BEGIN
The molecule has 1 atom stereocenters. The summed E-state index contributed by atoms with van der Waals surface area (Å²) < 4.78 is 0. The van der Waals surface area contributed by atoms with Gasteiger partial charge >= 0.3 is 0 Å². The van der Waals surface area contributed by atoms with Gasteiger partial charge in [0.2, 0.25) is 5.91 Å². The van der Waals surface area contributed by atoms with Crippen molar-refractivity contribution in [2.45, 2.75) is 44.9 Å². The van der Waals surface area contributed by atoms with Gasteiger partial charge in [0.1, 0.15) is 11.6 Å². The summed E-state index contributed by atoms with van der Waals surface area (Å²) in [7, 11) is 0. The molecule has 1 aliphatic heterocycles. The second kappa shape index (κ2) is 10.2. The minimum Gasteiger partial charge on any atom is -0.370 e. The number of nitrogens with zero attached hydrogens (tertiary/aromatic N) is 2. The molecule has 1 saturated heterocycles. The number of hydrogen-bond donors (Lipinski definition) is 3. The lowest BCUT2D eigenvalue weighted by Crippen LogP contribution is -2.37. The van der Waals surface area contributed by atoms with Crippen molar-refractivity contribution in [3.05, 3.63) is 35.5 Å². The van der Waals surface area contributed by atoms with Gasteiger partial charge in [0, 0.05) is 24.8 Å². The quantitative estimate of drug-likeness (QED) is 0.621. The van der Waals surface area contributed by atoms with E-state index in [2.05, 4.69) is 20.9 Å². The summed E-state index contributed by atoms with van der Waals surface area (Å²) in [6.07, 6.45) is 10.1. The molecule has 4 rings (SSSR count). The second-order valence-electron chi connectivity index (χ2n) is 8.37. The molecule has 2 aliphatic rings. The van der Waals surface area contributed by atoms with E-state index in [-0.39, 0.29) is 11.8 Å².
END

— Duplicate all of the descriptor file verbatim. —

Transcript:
The molecule has 1 atom stereocenters. The summed E-state index contributed by atoms with van der Waals surface area (Å²) < 4.78 is 0. The van der Waals surface area contributed by atoms with Gasteiger partial charge >= 0.3 is 0 Å². The van der Waals surface area contributed by atoms with Gasteiger partial charge in [0.2, 0.25) is 5.91 Å². The van der Waals surface area contributed by atoms with Crippen molar-refractivity contribution in [2.45, 2.75) is 44.9 Å². The van der Waals surface area contributed by atoms with Gasteiger partial charge in [0.1, 0.15) is 11.6 Å². The summed E-state index contributed by atoms with van der Waals surface area (Å²) in [7, 11) is 0. The molecule has 1 aliphatic heterocycles. The second kappa shape index (κ2) is 10.2. The minimum Gasteiger partial charge on any atom is -0.370 e. The number of nitrogens with zero attached hydrogens (tertiary/aromatic N) is 2. The molecule has 1 saturated heterocycles. The number of hydrogen-bond donors (Lipinski definition) is 3. The lowest BCUT2D eigenvalue weighted by Crippen LogP contribution is -2.37. The van der Waals surface area contributed by atoms with Crippen molar-refractivity contribution in [3.05, 3.63) is 35.5 Å². The van der Waals surface area contributed by atoms with Gasteiger partial charge in [0, 0.05) is 24.8 Å². The quantitative estimate of drug-likeness (QED) is 0.621. The van der Waals surface area contributed by atoms with E-state index in [2.05, 4.69) is 20.9 Å². The summed E-state index contributed by atoms with van der Waals surface area (Å²) in [6.07, 6.45) is 10.1. The molecule has 4 rings (SSSR count). The second-order valence-electron chi connectivity index (χ2n) is 8.37. The molecule has 2 aliphatic rings. The van der Waals surface area contributed by atoms with E-state index in [-0.39, 0.29) is 11.8 Å².